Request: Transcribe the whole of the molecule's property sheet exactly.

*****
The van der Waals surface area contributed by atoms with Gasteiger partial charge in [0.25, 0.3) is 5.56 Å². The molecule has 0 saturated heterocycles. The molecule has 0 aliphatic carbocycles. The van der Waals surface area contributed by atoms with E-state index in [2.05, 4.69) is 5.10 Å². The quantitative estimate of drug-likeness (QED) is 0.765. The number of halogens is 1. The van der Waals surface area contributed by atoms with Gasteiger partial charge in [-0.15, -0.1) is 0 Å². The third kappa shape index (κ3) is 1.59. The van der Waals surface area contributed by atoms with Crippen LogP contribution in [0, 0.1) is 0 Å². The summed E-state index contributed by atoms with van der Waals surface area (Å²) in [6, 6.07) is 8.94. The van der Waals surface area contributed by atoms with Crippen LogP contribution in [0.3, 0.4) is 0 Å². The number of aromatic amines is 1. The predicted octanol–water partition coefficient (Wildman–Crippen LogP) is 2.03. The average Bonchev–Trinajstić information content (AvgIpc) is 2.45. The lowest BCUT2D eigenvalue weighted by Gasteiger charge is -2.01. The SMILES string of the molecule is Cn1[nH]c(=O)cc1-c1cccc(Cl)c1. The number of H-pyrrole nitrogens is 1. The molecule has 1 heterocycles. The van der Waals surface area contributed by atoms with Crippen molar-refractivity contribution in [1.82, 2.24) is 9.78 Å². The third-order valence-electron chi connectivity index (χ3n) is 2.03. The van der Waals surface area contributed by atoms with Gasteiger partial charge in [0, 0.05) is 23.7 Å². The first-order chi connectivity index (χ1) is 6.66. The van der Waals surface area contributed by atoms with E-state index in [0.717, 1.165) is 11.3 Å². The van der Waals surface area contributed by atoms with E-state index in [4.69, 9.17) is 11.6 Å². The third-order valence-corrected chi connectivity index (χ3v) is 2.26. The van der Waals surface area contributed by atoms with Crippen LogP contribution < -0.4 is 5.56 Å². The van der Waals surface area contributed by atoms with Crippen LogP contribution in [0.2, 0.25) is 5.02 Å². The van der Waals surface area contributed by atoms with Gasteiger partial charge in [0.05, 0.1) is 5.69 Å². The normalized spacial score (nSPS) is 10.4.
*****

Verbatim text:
The van der Waals surface area contributed by atoms with Gasteiger partial charge in [0.25, 0.3) is 5.56 Å². The molecule has 0 saturated heterocycles. The molecule has 0 aliphatic carbocycles. The van der Waals surface area contributed by atoms with E-state index in [2.05, 4.69) is 5.10 Å². The quantitative estimate of drug-likeness (QED) is 0.765. The number of halogens is 1. The van der Waals surface area contributed by atoms with Gasteiger partial charge in [-0.15, -0.1) is 0 Å². The third kappa shape index (κ3) is 1.59. The van der Waals surface area contributed by atoms with Crippen LogP contribution in [0, 0.1) is 0 Å². The summed E-state index contributed by atoms with van der Waals surface area (Å²) in [6, 6.07) is 8.94. The van der Waals surface area contributed by atoms with Crippen LogP contribution in [0.3, 0.4) is 0 Å². The number of aromatic amines is 1. The predicted octanol–water partition coefficient (Wildman–Crippen LogP) is 2.03. The average Bonchev–Trinajstić information content (AvgIpc) is 2.45. The lowest BCUT2D eigenvalue weighted by Gasteiger charge is -2.01. The SMILES string of the molecule is Cn1[nH]c(=O)cc1-c1cccc(Cl)c1. The number of H-pyrrole nitrogens is 1. The molecule has 1 heterocycles. The van der Waals surface area contributed by atoms with Crippen molar-refractivity contribution in [1.82, 2.24) is 9.78 Å². The third-order valence-electron chi connectivity index (χ3n) is 2.03. The van der Waals surface area contributed by atoms with Gasteiger partial charge in [0, 0.05) is 23.7 Å². The first-order chi connectivity index (χ1) is 6.66. The van der Waals surface area contributed by atoms with E-state index in [0.717, 1.165) is 11.3 Å². The van der Waals surface area contributed by atoms with E-state index in [4.69, 9.17) is 11.6 Å². The third-order valence-corrected chi connectivity index (χ3v) is 2.26. The van der Waals surface area contributed by atoms with Crippen LogP contribution < -0.4 is 5.56 Å². The van der Waals surface area contributed by atoms with Crippen LogP contribution in [0.2, 0.25) is 5.02 Å². The van der Waals surface area contributed by atoms with Gasteiger partial charge in [0.05, 0.1) is 5.69 Å². The normalized spacial score (nSPS) is 10.4.